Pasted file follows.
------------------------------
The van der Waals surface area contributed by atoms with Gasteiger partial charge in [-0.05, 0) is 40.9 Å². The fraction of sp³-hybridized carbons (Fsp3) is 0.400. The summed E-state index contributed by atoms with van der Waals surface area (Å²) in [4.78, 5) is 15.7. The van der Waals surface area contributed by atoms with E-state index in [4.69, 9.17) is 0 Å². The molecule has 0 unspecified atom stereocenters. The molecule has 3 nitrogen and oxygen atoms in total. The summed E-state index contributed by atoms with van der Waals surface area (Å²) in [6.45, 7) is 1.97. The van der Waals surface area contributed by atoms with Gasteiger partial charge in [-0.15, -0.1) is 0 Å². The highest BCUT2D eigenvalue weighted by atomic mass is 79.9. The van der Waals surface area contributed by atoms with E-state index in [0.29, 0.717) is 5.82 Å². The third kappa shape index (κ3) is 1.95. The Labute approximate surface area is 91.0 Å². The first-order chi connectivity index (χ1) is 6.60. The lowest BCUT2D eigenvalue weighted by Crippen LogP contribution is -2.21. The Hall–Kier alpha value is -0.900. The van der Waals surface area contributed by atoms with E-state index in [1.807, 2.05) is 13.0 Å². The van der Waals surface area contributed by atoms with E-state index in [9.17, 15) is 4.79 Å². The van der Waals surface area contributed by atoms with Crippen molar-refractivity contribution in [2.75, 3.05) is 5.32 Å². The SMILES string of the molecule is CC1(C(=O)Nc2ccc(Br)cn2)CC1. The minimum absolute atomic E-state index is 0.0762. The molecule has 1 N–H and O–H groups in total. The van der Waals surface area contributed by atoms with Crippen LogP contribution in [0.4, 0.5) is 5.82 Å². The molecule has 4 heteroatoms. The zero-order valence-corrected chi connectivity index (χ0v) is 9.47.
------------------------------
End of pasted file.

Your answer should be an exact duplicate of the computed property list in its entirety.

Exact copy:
The van der Waals surface area contributed by atoms with Gasteiger partial charge in [-0.05, 0) is 40.9 Å². The fraction of sp³-hybridized carbons (Fsp3) is 0.400. The summed E-state index contributed by atoms with van der Waals surface area (Å²) in [4.78, 5) is 15.7. The van der Waals surface area contributed by atoms with E-state index in [4.69, 9.17) is 0 Å². The molecule has 0 unspecified atom stereocenters. The molecule has 3 nitrogen and oxygen atoms in total. The summed E-state index contributed by atoms with van der Waals surface area (Å²) in [6.45, 7) is 1.97. The van der Waals surface area contributed by atoms with Gasteiger partial charge in [-0.15, -0.1) is 0 Å². The highest BCUT2D eigenvalue weighted by atomic mass is 79.9. The van der Waals surface area contributed by atoms with E-state index in [0.29, 0.717) is 5.82 Å². The third kappa shape index (κ3) is 1.95. The Labute approximate surface area is 91.0 Å². The first-order chi connectivity index (χ1) is 6.60. The lowest BCUT2D eigenvalue weighted by Crippen LogP contribution is -2.21. The Hall–Kier alpha value is -0.900. The van der Waals surface area contributed by atoms with E-state index in [1.807, 2.05) is 13.0 Å². The van der Waals surface area contributed by atoms with E-state index in [9.17, 15) is 4.79 Å². The van der Waals surface area contributed by atoms with Crippen molar-refractivity contribution in [2.75, 3.05) is 5.32 Å². The SMILES string of the molecule is CC1(C(=O)Nc2ccc(Br)cn2)CC1. The minimum absolute atomic E-state index is 0.0762. The molecule has 1 N–H and O–H groups in total. The van der Waals surface area contributed by atoms with Crippen LogP contribution in [0.4, 0.5) is 5.82 Å². The molecule has 4 heteroatoms. The zero-order valence-corrected chi connectivity index (χ0v) is 9.47.